The country has had some of the world’s worst social indicators, particularly for women. Recent United Nations statistics estimated the maternal mortality ratio at 1,050 per 100,000 live births in 2017 up from 789 in 2015. The high maternal mortality ratio was mainly due to limited coverage and availability of quality services, confirmed by the extremely low skilled birth attendance rate of 1952 percent. Only 40 percent of health facilities were functional, though most still lacked equipment, supplies and enough and mix of health personnel, especially midwives. The contraceptive prevalence rate was 4.5 percent with modern methods at 1.7 percent and the unmet need for FP was 23.9 per cent. South Sudan is among the ten countries in the world with the highest prevalence of teenage pregnancy. The South Sudan Household Health Survey 2010 reported that about 31 percent of teenagers had begun childbearing: 26 percent of female adolescents 15–19 years of age reported a live birth; 5 percent were pregnant with their first child; and 3 percent had given birth before the age of 15.

Gender inequality is highly prevalent in South Sudan, and it manifested itself in high maternal mortality rate, as well as high rates of child marriage, with more than half of the girls marrying under age 18 years. In South Sudan, it’s estimated that only six per cent and 20 per cent of enrolled girls complete primary and secondary education respectively Both child marriage at 45 per cent and teenage pregnancy at a rate of 300 per 1,000 adolescent girls are high and are contributing factors to low school enrollment. The on-going conflict exacerbated the issue of SGBV. Women and girls who experienced SGBV during the conflict were impacted by psychological trauma, HIV/AIDS, social marginalization as well as the effects of unwanted pregnancy.

Scope of Work: 

In the process of updating the National Family Planning Policy and developing the necessary guidelines, full recognition has to be given to the sensitivities that would be involved in adopting a Policy and its implementation. As the success of the policy will be contingent upon changes in individual behavior and attitudes towards the family and resource planning decision-making process, it is important to underline that the policy has to be formulated keeping in view the essence of South Sudan culture and traditional values, while respecting the views of religious leaders and the complexities of post war situations.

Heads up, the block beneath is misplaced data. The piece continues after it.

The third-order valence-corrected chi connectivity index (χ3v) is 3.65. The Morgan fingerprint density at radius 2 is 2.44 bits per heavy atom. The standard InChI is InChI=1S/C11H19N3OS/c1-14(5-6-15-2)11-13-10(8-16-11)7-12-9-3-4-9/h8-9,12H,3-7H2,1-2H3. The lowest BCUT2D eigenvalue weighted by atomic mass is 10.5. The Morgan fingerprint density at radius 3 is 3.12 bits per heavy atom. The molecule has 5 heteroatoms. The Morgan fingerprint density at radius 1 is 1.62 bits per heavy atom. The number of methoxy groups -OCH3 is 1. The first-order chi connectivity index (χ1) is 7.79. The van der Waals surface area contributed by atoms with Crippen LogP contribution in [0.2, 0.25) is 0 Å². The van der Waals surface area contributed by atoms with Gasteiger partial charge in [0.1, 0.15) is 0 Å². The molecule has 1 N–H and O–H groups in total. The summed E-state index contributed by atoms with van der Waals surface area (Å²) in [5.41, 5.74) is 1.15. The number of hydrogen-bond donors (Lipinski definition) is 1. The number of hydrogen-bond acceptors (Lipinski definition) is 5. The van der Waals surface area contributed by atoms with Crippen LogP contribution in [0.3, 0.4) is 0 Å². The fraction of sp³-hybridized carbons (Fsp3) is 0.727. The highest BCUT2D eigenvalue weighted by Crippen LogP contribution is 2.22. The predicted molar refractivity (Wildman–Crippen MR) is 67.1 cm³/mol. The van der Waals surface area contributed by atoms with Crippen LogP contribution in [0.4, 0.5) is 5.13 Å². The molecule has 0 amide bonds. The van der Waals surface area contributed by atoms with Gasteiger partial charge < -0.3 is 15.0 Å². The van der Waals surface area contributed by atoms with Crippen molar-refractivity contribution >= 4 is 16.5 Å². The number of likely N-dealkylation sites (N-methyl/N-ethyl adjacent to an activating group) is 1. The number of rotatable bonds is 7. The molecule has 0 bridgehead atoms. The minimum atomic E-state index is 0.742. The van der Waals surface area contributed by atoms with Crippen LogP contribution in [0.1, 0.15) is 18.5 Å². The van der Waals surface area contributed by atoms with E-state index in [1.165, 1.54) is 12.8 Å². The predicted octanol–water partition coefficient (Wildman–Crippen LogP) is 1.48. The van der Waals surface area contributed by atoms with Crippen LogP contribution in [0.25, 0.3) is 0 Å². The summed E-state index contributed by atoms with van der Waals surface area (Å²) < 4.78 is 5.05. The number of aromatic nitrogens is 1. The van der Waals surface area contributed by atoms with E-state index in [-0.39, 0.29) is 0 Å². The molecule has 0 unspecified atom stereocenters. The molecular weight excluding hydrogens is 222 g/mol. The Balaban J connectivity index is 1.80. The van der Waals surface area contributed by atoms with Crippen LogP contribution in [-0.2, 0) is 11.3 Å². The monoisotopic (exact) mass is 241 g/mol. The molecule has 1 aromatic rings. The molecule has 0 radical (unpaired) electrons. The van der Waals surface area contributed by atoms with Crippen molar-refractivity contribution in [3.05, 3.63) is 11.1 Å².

More precisely, the National Family Planning Policy has to be developed through a participative approach underpinned by the use of evidence from legitimate data sets from relevant authorized government bodies. This Policy has to be supported with a structured analysis of the context of the South Sudan in the field of Family Planning. It must take into consideration perspectives of leaders, religious leaders, women leaders, youth leaders, members of organized forces (Army, Policy, National Security elements…etc.) members of the Ministry of Health and Social Welfare and other relevant government institutions, including Parliamentarians, some development partners and civil society to construct a policy that reflects the needs and desires of the people of  South Sudan that is appropriate to their culture, context, structure and economic ambitions. It has to propose a delivery strategy that is contextually appropriate for South Sudan today and in line with the principle and values of Family Planning which are:  holistic; responsible parenthood; health and well-being of the family and individuals; respect the right of individuals and families; freedom for choice and decision; respect of culture, tradition and religion; voluntarism; the right to have children; human dignity; comprehensive; inclusive and non-discriminatory.

In that perspective, the International Consultant has to provide technical and strategic guidance to the Ministry of Health in the development of the National Family Planning Policy. Through the undertaking of a desk review and the facilitation of consultative meetings with relevant stakeholders, he or she has to support the design and development of the National Family Planning Policy and the necessary guidelines.

The anticipated duration of the contract is 30 working days, starting 2nd May, 2022. The Consultant will work for the Ministry of Health on a full-time basis and be based at the IRC South Sudan Country Office within the following timeframe:

Task: